We Do Not See Things The Way They Are

We do not see things the way they are
graphic © eminentlyquotable.com

“We do not see things the way they are. We see things the way we are.”

Although the words above were employed in Anaïs Nin’s 1961 work “Seduction of the Minotaur”, she referenced it to a Talmudic origin. The Talmud consists of commentaries and interpretations of Jewish history. Talmud is a Hebrew word that means “instruction.” In Victor Frankl’s book “Man’s Search for Meaning”, he wrote “Between stimulus and response there is a space. In that space is our power to choose our response. In our response lies our growth and freedom.”

It is a psychological fact that perceptions affect one’s reality, as apparent in Frankl’s experience as a prisoner of war in Nazi concentration camps. Instead of perceiving a gloomy future, he chose to imagine a bright life ahead unlike some of his fellow prisoners who ultimately suffered from depression.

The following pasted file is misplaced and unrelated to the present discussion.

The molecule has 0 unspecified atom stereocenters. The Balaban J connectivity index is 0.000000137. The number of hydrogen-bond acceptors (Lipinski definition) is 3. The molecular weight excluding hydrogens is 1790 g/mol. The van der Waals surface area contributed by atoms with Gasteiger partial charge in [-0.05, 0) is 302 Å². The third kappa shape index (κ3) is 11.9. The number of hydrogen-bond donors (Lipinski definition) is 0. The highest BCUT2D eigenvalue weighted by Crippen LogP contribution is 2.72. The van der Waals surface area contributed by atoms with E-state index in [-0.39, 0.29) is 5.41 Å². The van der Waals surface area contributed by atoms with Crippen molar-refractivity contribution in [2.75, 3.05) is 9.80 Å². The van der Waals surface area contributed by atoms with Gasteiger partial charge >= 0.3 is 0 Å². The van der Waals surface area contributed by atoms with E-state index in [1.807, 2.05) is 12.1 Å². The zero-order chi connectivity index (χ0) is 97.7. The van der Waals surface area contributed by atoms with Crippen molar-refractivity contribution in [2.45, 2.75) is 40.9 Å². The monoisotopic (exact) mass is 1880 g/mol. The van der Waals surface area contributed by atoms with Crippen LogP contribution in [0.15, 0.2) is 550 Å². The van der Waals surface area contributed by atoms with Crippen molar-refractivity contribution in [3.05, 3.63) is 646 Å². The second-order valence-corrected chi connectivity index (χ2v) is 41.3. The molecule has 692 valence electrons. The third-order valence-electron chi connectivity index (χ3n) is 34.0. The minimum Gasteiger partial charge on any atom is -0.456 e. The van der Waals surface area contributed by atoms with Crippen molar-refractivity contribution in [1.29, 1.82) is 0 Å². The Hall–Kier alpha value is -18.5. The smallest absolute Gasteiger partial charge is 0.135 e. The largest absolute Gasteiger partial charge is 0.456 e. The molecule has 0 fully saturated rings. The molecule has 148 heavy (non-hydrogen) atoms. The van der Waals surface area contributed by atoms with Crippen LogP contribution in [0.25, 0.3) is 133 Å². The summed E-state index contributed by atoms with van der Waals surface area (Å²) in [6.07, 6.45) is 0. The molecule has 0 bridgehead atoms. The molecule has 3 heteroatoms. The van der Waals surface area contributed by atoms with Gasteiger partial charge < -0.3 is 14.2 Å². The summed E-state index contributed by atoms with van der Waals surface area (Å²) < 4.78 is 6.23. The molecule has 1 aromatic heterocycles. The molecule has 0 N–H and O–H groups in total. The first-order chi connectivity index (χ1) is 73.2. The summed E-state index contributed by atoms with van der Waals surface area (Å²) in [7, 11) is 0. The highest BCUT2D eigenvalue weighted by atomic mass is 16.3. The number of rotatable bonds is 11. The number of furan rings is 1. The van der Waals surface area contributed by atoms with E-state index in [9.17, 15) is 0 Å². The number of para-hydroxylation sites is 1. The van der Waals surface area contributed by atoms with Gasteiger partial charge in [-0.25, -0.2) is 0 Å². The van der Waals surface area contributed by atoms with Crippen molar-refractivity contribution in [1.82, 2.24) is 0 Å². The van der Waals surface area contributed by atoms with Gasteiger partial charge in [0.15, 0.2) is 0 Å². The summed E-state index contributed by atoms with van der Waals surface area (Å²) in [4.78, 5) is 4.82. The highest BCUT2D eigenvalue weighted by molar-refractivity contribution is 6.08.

Neuroscientist and artist Beau Lotto said in his TEDtalk, “The brain did not evolve to see the world the way it really is — we can’t.” He went on to say that humans are defined by their history of interactions.

In a new study, imagination was found to affect one’s perception of reality. The researchers in Sweden conducted an experiment using sensory illusions to determine its effect on the brain’s perception of reality. Lead author of the study Christoper Berger remarked, “…we found that what we imagine hearing can change what we actually see, and what we imagine seeing can change what we actually hear.”

Perceptions affect how we experience life. American philosopher Vernan Howard said, “We are enslaved by anything we do not consciously see. We are freed by conscious perception.”

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